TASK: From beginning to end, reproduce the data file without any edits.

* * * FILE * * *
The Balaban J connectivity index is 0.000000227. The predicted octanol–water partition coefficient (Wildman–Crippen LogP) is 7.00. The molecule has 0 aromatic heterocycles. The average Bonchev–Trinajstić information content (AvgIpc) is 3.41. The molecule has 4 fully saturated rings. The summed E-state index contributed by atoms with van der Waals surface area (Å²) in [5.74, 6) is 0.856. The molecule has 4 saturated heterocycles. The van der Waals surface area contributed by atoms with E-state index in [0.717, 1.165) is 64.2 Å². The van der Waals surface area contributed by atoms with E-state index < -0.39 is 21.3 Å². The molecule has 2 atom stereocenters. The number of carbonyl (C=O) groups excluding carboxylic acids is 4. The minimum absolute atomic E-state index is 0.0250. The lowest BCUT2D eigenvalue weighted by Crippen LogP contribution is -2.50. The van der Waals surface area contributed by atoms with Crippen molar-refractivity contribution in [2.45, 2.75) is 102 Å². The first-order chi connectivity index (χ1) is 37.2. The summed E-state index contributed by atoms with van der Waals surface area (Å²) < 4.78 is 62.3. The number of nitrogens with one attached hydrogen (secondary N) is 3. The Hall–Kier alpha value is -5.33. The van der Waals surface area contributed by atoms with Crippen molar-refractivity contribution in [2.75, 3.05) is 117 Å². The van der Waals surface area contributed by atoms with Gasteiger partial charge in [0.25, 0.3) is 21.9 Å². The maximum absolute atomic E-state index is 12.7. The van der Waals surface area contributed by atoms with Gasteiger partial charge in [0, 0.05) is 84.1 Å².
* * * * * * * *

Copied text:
The Balaban J connectivity index is 0.000000227. The predicted octanol–water partition coefficient (Wildman–Crippen LogP) is 7.00. The molecule has 0 aromatic heterocycles. The average Bonchev–Trinajstić information content (AvgIpc) is 3.41. The molecule has 4 fully saturated rings. The summed E-state index contributed by atoms with van der Waals surface area (Å²) in [5.74, 6) is 0.856. The molecule has 4 saturated heterocycles. The van der Waals surface area contributed by atoms with E-state index in [0.717, 1.165) is 64.2 Å². The van der Waals surface area contributed by atoms with E-state index < -0.39 is 21.3 Å². The molecule has 2 atom stereocenters. The number of carbonyl (C=O) groups excluding carboxylic acids is 4. The minimum absolute atomic E-state index is 0.0250. The lowest BCUT2D eigenvalue weighted by Crippen LogP contribution is -2.50. The van der Waals surface area contributed by atoms with Crippen molar-refractivity contribution in [2.45, 2.75) is 102 Å². The first-order chi connectivity index (χ1) is 37.2. The summed E-state index contributed by atoms with van der Waals surface area (Å²) < 4.78 is 62.3. The number of nitrogens with one attached hydrogen (secondary N) is 3. The Hall–Kier alpha value is -5.33. The van der Waals surface area contributed by atoms with Crippen molar-refractivity contribution in [2.75, 3.05) is 117 Å². The van der Waals surface area contributed by atoms with Gasteiger partial charge in [0.25, 0.3) is 21.9 Å². The maximum absolute atomic E-state index is 12.7. The van der Waals surface area contributed by atoms with Gasteiger partial charge in [0, 0.05) is 84.1 Å².